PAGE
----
Word of the Week
With its 120th word, Word of the Week has now come to an end. We hope you enjoyed this free feature and that it has given you an insight into the thinking and research behind the English Vocabulary Profile.
All 120 are still available to read in our archive, below. Each Word of the Week in the archive is followed by a link to the full entry for that word on the English Vocabulary Profile. To view the entries, you will need to subscribe to the EVP: to subscribe for free click here.
Word of the week: seem
The verb seem is very commonly used in English, and learners start to understand its value and importance from B1 level, in the two ways listed: seem happy, a nice person, etc. and seem like/as if/to, etc. Its use in the sentence opener It seems is given B2 in the EVP. This is because use of ’It seems’ can result in more complex sentences, as shown the second dictionary example for this sense: It seems to me that she’s in the wrong job.
To view the full entry for seem on the English Vocabulary Profile, please click here.
Word of the week: point
How many meanings does the word point have? For the noun alone, the EVP gives ten senses, which are spread over B1 and B2 levels, as well as the B2 phrases be at/on the point of doing sth and up to a point. The most frequent sense in English is that of IDEA, which learners know at B1 level, whereas they appear to acquire the verb earlier, at A2, in the sense of SHOW: ’when you use your finger or a thin object to show where someone or something is.’ This instruction is probably used very early on in the classroom. Further uses of point will no doubt be added at the C1 and C2 levels, which are currently in preparation.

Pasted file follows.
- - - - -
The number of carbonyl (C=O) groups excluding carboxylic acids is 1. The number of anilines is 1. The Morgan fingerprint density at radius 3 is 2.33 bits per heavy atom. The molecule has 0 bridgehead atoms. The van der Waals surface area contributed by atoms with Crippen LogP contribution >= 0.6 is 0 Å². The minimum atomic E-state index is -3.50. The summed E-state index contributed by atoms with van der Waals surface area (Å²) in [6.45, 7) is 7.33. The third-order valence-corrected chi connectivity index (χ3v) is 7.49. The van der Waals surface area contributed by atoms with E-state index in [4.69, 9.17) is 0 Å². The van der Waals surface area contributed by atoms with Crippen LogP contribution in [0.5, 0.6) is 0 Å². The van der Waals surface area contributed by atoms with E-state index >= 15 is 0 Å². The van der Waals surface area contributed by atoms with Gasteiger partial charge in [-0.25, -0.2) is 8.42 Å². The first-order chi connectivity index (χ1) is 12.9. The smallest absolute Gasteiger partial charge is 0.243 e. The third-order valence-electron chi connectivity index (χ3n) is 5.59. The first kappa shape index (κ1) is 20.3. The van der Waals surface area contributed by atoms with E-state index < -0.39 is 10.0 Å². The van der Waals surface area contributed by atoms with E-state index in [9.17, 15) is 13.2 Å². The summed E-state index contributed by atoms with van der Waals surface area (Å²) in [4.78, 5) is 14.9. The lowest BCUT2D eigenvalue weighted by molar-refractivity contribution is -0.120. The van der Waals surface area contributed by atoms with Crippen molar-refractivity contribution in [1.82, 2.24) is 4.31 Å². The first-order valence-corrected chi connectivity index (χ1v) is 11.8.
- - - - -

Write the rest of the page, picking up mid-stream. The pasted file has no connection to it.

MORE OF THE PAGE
To view the full entry for point on the English Vocabulary Profile, please click here.
Word of the week: time
The word time is a long entry in the EVP, as it is in most dictionaries as well. It is in fact the most common noun in the English language. Although the noun does have a few distinct senses, the length of the entry is largely due to its use in many phrases. Learners know a good number of these phrases at B1, including in time, on time, at the same time, as well as the compound adjectives and adverbs full-time and part-time. The phrase from time to time is known at B2, along with the sense HISTORICAL PERIOD. This sense in the EVP contains five dictionary examples, to illustrate various typical uses. The Learner example illustrates the last of these. As the Word family panel shows, the verb form and the related noun timing are known at. It is likely that a further Word family member, the adverb timely, will come in at the C levels, which are currently in preparation.
To view the full entry for time on the English Vocabulary Profile, please click here.